Julian Assange makes his first public appearance in two months, ever since he took refuge in the Ecuadorian embassy in London. The WikiLeaks founder was granted political asylum on Thursday — a decision that ignited a wave of international responses, with the UK and Sweden opposing the verdict and Latin American countries strongly supporting Ecuador’s move.
You can read below the UK mainstream’s slant that has been put forth in print regarding Assange and his speech. It’s rather obvious that they seem more like agents of the state than journalists:
Luke Harding, the Guardian: “At around 2.30pm Assange emerged on to the balcony, a pallid figure dressed in a business-blue shirt and maroon tie. There was an enormous roar. Assange managed a thumbs-up, then tapped the microphone and inquired: “Can you hear me?” This, perhaps, was the moment for someone to shout: “‘E’s not the Messiah! ‘E’s a very naughty boy!”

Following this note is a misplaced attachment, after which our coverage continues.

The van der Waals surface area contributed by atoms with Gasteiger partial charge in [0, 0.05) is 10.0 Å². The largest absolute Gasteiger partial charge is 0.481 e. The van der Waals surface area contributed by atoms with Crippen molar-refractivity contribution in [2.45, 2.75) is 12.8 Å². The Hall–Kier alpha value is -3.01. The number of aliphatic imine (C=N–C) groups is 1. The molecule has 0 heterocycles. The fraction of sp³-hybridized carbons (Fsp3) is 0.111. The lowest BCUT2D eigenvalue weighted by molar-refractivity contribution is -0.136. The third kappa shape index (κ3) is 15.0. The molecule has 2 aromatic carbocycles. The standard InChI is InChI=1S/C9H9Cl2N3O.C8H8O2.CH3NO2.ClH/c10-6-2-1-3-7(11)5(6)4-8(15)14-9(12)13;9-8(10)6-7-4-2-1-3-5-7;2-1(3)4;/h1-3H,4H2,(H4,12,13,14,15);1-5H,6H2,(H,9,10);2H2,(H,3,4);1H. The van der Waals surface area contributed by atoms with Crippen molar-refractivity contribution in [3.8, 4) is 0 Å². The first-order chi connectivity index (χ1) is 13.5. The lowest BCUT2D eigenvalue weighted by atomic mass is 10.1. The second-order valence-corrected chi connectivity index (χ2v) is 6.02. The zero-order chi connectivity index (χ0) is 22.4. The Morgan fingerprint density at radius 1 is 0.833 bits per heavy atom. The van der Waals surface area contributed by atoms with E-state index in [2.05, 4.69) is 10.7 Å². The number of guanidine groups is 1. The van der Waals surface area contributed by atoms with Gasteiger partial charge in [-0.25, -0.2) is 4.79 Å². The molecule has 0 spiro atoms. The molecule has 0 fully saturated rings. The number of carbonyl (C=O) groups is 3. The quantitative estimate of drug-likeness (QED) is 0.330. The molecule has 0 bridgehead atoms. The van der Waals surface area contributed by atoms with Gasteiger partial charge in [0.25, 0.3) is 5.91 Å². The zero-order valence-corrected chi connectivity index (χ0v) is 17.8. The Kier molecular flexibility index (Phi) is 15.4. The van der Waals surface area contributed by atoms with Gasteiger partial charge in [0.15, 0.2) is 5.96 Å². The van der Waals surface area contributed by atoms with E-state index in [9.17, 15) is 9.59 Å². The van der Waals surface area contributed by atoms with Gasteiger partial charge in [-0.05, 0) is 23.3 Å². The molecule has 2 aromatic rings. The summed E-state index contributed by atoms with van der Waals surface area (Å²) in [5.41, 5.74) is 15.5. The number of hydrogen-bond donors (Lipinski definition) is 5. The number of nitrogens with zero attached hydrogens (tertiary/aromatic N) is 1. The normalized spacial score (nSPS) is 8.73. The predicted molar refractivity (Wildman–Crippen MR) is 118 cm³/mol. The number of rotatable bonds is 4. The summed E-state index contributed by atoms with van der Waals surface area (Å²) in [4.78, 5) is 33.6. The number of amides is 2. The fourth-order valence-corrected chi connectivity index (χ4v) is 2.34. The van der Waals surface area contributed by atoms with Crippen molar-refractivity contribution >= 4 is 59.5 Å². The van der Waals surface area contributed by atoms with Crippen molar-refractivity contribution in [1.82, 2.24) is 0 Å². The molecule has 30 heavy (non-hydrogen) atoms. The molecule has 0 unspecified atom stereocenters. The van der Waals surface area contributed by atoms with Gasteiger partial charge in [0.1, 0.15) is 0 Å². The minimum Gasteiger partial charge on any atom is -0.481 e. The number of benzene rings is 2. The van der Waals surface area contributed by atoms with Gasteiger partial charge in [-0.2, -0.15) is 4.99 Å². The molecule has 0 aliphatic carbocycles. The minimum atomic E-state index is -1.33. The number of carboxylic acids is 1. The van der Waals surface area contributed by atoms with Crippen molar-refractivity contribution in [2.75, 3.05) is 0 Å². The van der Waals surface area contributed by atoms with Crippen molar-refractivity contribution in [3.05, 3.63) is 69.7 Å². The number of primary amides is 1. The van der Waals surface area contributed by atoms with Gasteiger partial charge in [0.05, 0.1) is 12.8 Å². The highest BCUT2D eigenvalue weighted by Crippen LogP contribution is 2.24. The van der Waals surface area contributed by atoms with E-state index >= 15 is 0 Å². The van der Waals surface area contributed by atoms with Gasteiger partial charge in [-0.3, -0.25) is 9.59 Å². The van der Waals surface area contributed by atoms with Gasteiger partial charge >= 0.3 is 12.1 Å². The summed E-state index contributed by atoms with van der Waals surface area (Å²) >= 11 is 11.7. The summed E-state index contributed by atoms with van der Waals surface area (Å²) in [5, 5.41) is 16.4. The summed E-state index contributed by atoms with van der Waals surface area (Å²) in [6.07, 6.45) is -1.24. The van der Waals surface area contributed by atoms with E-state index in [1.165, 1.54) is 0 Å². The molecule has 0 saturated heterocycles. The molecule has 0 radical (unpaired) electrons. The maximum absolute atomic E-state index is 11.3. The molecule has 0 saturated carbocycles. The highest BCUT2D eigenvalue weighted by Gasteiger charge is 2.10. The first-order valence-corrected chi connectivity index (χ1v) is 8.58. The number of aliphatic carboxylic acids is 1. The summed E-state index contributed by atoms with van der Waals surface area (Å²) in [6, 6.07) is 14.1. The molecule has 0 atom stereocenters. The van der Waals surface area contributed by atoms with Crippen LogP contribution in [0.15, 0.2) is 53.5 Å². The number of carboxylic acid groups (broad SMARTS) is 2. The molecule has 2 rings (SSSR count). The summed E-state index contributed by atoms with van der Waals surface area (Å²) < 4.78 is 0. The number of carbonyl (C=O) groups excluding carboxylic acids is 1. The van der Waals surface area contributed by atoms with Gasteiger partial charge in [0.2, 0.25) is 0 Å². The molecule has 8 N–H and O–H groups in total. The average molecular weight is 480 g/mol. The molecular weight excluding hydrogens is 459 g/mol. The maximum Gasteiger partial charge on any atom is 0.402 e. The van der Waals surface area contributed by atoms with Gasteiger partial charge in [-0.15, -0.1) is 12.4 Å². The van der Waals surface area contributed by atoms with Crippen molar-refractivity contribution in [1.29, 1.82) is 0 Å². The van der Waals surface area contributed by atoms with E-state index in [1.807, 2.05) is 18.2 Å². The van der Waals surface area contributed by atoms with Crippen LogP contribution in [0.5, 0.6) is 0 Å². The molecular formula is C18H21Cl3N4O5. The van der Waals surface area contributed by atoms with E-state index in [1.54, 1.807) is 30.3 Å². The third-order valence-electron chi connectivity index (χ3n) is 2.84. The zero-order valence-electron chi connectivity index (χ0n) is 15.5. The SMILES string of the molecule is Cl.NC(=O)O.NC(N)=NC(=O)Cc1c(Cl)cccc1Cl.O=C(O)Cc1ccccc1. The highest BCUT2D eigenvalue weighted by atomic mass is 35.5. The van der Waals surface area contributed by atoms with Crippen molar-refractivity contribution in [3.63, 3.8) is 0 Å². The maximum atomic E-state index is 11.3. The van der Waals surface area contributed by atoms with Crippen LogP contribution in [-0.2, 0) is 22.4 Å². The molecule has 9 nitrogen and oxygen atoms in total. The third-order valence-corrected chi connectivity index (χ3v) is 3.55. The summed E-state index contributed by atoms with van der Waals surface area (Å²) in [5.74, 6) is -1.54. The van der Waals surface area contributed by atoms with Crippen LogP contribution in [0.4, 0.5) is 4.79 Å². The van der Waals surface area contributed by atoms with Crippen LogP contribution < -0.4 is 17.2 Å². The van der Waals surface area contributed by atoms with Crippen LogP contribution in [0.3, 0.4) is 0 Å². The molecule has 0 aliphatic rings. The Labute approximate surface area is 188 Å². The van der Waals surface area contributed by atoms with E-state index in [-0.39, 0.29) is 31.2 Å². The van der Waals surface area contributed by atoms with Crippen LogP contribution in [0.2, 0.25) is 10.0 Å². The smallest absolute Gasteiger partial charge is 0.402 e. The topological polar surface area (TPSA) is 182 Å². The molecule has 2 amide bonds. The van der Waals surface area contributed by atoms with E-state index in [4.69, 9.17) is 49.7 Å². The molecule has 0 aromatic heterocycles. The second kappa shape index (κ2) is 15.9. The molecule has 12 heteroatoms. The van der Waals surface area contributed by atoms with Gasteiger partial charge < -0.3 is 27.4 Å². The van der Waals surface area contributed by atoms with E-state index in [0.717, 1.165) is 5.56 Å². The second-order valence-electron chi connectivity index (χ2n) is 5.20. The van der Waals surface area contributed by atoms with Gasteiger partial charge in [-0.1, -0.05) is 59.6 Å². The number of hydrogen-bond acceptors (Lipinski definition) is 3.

The Sun’s editorial: “Odious Julian Assange loved every second of his pompous balcony rant. His speech was long on egotistical claptrap, but oddly failed to mention what this extradition case is actually about — the rape of one woman and sexual molestation of another.
Melanie Phillips, the Daily Mail: “Posing as a champion of justice and human rights, Assange made a theatrical statement from the balcony of the Ecuador embassy in London’s exclusive Knightsbridge, for all the world like an Eva Peron of the ether. Instead of the adoring multitude, however, all he addressed was a few bedraggled if noisy supporters, scores of police officers trying both to stop a riot and protect him from being shot, and phalanxes of the world’s media delighted by a dramatic story in the August silly-season.
Gary Slapper, the Times: “He got off to a bad start. It was an explicit precondition of his being granted asylum by Ecuador that he did not use his status within the embassy to make political speeches. So technically his outrageous address denied him the right to be on the balcony from which he spoke.
South American leaders offer support to Ecuador after UK threats.